You have a ASD relay (Auto shut down relay) this is not a safety device you basically knock something loose.Turn the key on do you hear the fuel pump go on. If you dont check the fuses for a open condition and fusable link that are on the battery with key on wiggle battery negative terminal especially at the engine block and the frame ,same with the Positive part of the battery terminal .
A relay is a switch that opens and closes the circuit going to the device it's connected to. In other words, the relay controls whether the device it's connected to is getting power, and the relay in turn is controlled by the computer.
make sure there obstructions under the seat, check for a relay to the seats, replace the relay. If the relay isn't bad, replace the motor itself. Check all elctrical connections and devices before spending any money.
SWITCHES & RELAYS
Switches are used in electrical circuits to control the passage of current. The most common use is to open and close circuits between the battery and the various electric devices in the system. Switches are rated according to the amount of amperage they can handle. If a sufficient amperage rated switch is not used in a circuit, the switch could overload and cause damage.
Fig. 1: The underhood fuse and relay panel usually contains fuses, relays, flashers and fusible links
Some electrical components which require a large amount of current to operate use a special switch called a relay. Since these circuits carry a large amount of current, the thickness of the wire in the circuit is also greater. If this large wire were connected from the load to the control switch, the switch would have to carry the high amperage load and the fairing or dash would be twice as large to accommodate the increased size of the wiring harness. To prevent these problems, a relay is used.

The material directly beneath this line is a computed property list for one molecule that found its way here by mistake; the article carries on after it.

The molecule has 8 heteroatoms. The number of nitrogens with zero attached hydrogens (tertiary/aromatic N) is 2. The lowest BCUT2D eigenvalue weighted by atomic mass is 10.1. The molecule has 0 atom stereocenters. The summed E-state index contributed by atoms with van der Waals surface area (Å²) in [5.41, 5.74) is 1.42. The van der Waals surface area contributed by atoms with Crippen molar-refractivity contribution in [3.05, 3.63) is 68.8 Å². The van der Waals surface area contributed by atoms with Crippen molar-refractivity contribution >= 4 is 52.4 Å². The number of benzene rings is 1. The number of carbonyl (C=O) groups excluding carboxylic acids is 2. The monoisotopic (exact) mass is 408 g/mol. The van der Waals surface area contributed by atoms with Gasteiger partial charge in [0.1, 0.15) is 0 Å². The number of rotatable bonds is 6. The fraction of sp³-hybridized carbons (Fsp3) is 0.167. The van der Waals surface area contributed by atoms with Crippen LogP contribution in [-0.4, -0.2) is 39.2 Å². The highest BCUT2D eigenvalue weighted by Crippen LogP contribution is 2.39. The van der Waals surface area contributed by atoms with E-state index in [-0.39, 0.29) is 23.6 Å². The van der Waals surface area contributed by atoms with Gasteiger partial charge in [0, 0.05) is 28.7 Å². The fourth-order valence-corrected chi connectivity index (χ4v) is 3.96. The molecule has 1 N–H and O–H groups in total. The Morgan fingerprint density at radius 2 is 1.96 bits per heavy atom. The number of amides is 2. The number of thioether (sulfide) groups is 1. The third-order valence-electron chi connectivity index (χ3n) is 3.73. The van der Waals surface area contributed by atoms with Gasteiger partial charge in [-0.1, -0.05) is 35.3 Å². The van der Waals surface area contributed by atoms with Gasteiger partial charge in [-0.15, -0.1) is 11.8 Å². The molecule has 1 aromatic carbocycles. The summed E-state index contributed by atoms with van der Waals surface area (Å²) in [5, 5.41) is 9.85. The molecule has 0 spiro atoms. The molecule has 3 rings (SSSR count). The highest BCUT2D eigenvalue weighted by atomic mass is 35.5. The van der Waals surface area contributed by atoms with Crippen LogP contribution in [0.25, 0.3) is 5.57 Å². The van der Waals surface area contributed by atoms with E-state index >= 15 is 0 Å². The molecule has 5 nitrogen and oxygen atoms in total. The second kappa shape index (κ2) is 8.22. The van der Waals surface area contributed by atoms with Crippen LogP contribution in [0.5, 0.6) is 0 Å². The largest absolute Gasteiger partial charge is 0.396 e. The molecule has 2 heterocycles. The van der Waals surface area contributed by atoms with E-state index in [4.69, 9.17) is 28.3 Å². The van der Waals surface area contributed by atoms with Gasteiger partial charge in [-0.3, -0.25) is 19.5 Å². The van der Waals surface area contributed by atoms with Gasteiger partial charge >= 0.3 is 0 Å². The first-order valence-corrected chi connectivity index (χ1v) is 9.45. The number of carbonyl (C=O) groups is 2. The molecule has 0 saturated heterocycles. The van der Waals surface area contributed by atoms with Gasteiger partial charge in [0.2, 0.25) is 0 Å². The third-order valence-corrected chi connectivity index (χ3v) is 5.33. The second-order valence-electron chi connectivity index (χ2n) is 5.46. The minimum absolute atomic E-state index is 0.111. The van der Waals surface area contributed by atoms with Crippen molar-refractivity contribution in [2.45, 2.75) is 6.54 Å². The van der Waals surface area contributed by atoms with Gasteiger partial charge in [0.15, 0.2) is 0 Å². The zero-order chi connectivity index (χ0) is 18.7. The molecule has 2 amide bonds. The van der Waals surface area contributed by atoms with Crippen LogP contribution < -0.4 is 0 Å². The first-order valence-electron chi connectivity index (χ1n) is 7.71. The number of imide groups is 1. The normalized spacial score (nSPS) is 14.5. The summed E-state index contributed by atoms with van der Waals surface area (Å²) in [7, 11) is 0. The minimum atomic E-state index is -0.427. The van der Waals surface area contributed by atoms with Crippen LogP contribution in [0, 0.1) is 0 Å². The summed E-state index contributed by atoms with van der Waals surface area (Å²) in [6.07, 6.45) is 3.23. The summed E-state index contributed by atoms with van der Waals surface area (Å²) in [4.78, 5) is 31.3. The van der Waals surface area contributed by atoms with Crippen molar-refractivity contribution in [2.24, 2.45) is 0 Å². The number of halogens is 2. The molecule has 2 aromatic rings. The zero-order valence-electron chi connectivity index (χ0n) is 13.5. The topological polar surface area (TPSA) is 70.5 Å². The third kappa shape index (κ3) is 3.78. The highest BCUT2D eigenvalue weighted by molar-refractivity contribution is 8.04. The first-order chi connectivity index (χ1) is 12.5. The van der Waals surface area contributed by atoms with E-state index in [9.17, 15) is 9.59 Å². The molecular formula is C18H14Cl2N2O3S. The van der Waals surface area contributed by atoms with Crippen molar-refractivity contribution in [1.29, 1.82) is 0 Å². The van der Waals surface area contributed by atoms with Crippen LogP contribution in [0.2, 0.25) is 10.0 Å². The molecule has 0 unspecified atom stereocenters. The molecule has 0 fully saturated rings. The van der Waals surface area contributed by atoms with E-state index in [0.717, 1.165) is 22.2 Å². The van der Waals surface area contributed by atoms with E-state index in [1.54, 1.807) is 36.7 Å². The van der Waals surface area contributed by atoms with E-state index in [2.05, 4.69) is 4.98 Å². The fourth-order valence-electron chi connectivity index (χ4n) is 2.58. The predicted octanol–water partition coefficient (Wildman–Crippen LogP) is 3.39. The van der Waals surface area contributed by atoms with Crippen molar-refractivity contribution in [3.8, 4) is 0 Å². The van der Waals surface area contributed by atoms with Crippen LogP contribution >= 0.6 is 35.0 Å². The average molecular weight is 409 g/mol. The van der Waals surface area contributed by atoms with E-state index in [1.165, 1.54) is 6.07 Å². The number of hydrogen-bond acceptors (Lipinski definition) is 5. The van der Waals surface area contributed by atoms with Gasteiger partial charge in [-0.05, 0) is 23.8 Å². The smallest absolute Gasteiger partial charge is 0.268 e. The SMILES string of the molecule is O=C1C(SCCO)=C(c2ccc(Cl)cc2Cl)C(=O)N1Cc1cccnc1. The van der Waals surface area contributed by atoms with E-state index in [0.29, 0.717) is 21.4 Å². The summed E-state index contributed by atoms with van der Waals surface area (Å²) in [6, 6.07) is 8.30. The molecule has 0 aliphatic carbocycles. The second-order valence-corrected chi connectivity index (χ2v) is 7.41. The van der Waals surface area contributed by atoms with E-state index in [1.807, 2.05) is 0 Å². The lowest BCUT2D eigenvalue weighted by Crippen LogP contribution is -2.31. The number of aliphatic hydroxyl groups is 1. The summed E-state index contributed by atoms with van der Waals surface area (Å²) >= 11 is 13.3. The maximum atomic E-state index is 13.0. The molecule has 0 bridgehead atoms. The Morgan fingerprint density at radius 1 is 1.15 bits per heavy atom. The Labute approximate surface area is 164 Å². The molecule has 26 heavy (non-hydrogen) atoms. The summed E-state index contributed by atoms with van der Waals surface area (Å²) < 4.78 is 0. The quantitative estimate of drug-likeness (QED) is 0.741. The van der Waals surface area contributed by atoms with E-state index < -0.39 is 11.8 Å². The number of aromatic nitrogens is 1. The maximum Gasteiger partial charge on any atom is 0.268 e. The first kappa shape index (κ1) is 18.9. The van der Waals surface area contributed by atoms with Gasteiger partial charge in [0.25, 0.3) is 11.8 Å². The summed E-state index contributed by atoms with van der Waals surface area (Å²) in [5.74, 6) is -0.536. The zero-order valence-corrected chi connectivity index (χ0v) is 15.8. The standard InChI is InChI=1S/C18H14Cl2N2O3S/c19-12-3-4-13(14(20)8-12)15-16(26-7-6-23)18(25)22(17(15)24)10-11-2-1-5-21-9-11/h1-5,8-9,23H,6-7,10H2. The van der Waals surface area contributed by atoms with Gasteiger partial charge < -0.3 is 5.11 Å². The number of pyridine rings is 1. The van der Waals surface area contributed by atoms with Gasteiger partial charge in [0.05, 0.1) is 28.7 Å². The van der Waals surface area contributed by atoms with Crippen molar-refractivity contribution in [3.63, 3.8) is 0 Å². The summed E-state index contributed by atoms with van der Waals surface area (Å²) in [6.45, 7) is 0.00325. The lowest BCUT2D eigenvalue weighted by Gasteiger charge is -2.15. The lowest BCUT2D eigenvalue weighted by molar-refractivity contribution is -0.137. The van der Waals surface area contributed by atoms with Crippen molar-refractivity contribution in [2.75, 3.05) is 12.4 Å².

Relays are composed of a coil and a set of contacts. When the coil has a current passed though it, a magnetic field is formed and this field causes the contacts to move together, completing the circuit. Most relays are normally open, preventing current from passing through the circuit, but they can take any electrical form depending on the job they are intended to do. Relays can be considered "remote control switches." They allow a smaller current to operate devices that require higher amperages. When a small current operates the coil, a larger current is allowed to pass by the contacts. Some common circuits which may use relays are the horn, headlights, starter, electric fuel pump and other high draw circuits.
Fig. 2: Relays are composed of a coil and a switch. These two components are linked together so that when one operates, the other operates at the same time. The large wires in the circuit are connected from the battery to one side of the relay switch (B+) and from the opposite side of the relay switch to the load (component). Smaller wires are connected from the relay coil to the control switch for the circuit and from the opposite side of the relay coil to ground
I am not aware of an inertia switch on Toyota vehicles. I don't think it's like a ford. Look for a fusible link, fuse, or relay problem.